This 1998 photo shows the drawbridge connecting Pelham Parkway with Pelham Bay Park, Orchard Beach and City Island in the Bronx. In the foreground is the bridge carrying the Northeast Corridor line used by Amtrak. (Photo by Jeff Saltzman.)

CONNECTING BRONX PARK WITH PELHAM BAY PARK: The Pelham Parkway, which was originally named "Bronx and Pelham Parkway," is an urban landscaped boulevard that runs from the Bronx River Parkway at Bronx Park (New York Botanical Garden), to Pelham Bay Park along Long Island Sound. Both the main roadway and service roads have at-grade intersections. A wide median park separates the eastbound and westbound roadways.

The New York City Department of Transportation (NYCDOT) maintains the Pelham Parkway, and the New York City Parks Department maintains surrounding rights-of-way. Major reconstruction work is undertaken by the New York State Department of Transportation (NYSDOT), which also installs signs and reference markers.

According to the NYSDOT, the Pelham Parkway carries approximately 35,000 vehicles per day (AADT).

MOSES UPGRADE SHELVED: In the 1950's and 1960's, Robert Moses planned to upgrade the Pelham Parkway from an at-grade boulevard to a limited-access parkway, complete with grade separation and service roads, throughout its entire length. According to data released by the Triborough Bridge and Tunnel Authority (TBTA) in 1963, the 2.0-mile conversion between the Bronx River Parkway and the Hutchinson River Parkway was estimated to cost $15.5 million, and was scheduled for completion by 1975. With Moses relinquishing his official posts in the late 1960's, this conversion never came to fruition.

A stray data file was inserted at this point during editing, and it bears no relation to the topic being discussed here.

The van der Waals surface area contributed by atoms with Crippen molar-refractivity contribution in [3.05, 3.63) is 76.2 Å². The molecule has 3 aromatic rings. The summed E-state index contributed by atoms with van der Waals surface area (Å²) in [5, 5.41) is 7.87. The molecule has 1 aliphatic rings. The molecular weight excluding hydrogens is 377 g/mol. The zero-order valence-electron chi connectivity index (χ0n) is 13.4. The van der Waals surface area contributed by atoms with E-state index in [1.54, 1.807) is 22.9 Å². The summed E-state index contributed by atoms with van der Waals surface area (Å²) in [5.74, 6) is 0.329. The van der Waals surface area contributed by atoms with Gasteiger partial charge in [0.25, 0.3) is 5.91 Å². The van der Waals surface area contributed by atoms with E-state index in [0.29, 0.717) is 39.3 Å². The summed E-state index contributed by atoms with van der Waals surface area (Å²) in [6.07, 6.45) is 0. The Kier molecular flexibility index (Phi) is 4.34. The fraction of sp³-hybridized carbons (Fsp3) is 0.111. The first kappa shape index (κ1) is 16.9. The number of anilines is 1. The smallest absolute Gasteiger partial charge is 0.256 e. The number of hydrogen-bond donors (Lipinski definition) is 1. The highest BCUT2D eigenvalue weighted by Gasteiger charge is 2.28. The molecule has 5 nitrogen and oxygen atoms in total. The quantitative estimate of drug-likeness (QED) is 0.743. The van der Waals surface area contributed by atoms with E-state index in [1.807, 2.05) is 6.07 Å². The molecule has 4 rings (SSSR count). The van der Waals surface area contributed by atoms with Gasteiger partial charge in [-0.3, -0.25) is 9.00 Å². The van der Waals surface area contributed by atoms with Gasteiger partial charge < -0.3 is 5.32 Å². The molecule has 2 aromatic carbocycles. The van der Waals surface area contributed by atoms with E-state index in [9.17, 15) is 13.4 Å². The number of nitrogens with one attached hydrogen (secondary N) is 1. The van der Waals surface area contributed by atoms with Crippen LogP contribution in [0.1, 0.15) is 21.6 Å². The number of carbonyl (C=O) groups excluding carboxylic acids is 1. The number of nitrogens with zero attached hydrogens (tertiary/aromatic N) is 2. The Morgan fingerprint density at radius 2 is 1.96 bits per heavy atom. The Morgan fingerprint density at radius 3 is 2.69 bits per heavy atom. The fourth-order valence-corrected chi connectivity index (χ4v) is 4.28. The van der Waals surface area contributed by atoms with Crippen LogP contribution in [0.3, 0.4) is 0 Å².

THE MOSHOLU-PELHAM GREENWAY: The Mosholu-Pelham Greenway runs south along the Mosholu Parkway from Van Cortlandt Park to Bronx Park, and east along the Pelham Parkway to Pelham Bay Park. Originally designed and built in the late 1930's by Robert Moses, the greenway was reconstructed in the late 1970's as the "North Bronx Beltway."  Future plans call for this local greenway to be integrated as part of the East Coast Greenway.

THE PELHAM PARKWAY DRAWBRIDGE: Situated in the middle of Pelham Bay Park, the Pelham Parkway Drawbridge carries the Pelham Parkway over the Hutchinson River. When the leaves are closed, the drawbridge has a vertical clearance of 17.5 feet over mean high water. The bridge, which has a horizontal clearance of 60 feet, was reconstructed in 1985. It is operated and maintained by the NYCDOT.

A SHORELINE PARKWAY FOR THE BRONX: Toward the end of his public career in 1965, Moses took his limited-access Pelham Parkway plan one step further. The proposed Pelham Bay-Shore Drive, a four-mile-long, six-lane parkway, was to have been constructed on earthen fill in Eastchester Bay from the Throgs Neck Bridge toll plaza north to Pelham Bay Park. A "directional-T" interchange was to connect the Pelham Bay-Shore Drive with the Pelham Parkway.

The $30 million shoreline parkway plan, which included provisions for two new beaches and a marina for 550 boats, was defended by Moses as a plan to protect against the commercial exploitation of the Bronx shoreline. Although the New York City Planning Commission recommended new recreational facilities in the area, it made no provisions for the proposed parkway. With Moses losing his influence in the late 1960's, the limited-access Pelham Parkway and the Pelham Bay-Shore Drive soon became part of his unbuilt legacy.

SOURCES: New Parkways in New York City, New York City Department of Parks and Recreation (1937); Joint Study of Arterial Facilities, The Port of New York Authority and the Triborough Bridge and Tunnel Authority (1955); "New Bronx Road Urged by Moses," The New York Times (3/04/1965); "Pelham Bay-Shore Drive," Triborough Bridge and Tunnel Authority (1965); Arterial Progress 1959-1965, Triborough Bridge and Tunnel Authority (1965); New York City Department of Transportation; Ralph Herman; Nathan W. Perry; Jeff Saltzman; Samuel Tyszler.

  • Pelham Parkway and Pelham Bay-Shore Drive shields by Ralph Herman.
  • Lightposts by Jeff Saltzman.
  • Bike route sign by Richard C. Moeur.




  • Pelham Parkway exit and intersection list by Steve Anderson.


  • Pelham Parkway

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